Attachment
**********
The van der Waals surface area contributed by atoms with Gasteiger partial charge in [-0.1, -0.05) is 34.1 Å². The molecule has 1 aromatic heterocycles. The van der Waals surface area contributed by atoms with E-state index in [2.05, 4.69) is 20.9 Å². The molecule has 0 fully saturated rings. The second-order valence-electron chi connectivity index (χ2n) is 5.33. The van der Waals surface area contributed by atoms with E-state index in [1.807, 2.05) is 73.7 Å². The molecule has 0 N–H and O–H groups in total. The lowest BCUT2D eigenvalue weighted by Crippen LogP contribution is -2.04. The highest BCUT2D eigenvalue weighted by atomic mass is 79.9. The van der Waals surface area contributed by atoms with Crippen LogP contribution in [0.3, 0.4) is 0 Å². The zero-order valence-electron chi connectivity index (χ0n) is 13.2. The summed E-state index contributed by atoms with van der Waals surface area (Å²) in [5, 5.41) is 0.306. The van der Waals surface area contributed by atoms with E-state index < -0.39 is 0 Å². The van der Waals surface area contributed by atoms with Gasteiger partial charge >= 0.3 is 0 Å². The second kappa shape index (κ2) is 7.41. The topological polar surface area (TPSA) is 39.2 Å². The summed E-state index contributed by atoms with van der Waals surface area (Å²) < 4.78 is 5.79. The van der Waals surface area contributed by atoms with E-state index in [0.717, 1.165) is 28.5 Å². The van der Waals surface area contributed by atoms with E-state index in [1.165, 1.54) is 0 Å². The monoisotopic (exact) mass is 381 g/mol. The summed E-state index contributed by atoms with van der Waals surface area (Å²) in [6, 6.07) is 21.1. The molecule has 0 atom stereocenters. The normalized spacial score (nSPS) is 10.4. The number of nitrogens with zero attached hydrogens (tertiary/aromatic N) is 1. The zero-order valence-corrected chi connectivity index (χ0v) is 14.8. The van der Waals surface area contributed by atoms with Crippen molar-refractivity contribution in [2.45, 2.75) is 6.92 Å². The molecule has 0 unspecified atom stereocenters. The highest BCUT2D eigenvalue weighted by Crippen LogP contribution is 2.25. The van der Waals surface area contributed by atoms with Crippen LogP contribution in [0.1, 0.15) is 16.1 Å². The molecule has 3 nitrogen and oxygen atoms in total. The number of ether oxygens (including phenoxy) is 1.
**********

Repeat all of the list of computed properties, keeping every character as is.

The van der Waals surface area contributed by atoms with Gasteiger partial charge in [-0.1, -0.05) is 34.1 Å². The molecule has 1 aromatic heterocycles. The van der Waals surface area contributed by atoms with E-state index in [2.05, 4.69) is 20.9 Å². The molecule has 0 fully saturated rings. The second-order valence-electron chi connectivity index (χ2n) is 5.33. The van der Waals surface area contributed by atoms with E-state index in [1.807, 2.05) is 73.7 Å². The molecule has 0 N–H and O–H groups in total. The lowest BCUT2D eigenvalue weighted by Crippen LogP contribution is -2.04. The highest BCUT2D eigenvalue weighted by atomic mass is 79.9. The van der Waals surface area contributed by atoms with Crippen LogP contribution in [0.3, 0.4) is 0 Å². The zero-order valence-electron chi connectivity index (χ0n) is 13.2. The summed E-state index contributed by atoms with van der Waals surface area (Å²) in [5, 5.41) is 0.306. The van der Waals surface area contributed by atoms with E-state index < -0.39 is 0 Å². The van der Waals surface area contributed by atoms with Gasteiger partial charge >= 0.3 is 0 Å². The second kappa shape index (κ2) is 7.41. The topological polar surface area (TPSA) is 39.2 Å². The summed E-state index contributed by atoms with van der Waals surface area (Å²) < 4.78 is 5.79. The van der Waals surface area contributed by atoms with E-state index in [0.717, 1.165) is 28.5 Å². The van der Waals surface area contributed by atoms with E-state index in [1.165, 1.54) is 0 Å². The monoisotopic (exact) mass is 381 g/mol. The summed E-state index contributed by atoms with van der Waals surface area (Å²) in [6, 6.07) is 21.1. The molecule has 0 atom stereocenters. The normalized spacial score (nSPS) is 10.4. The number of nitrogens with zero attached hydrogens (tertiary/aromatic N) is 1. The zero-order valence-corrected chi connectivity index (χ0v) is 14.8. The van der Waals surface area contributed by atoms with Crippen molar-refractivity contribution in [2.45, 2.75) is 6.92 Å². The molecule has 0 unspecified atom stereocenters. The highest BCUT2D eigenvalue weighted by Crippen LogP contribution is 2.25. The van der Waals surface area contributed by atoms with Crippen LogP contribution in [0.1, 0.15) is 16.1 Å². The molecule has 3 nitrogen and oxygen atoms in total. The number of ether oxygens (including phenoxy) is 1.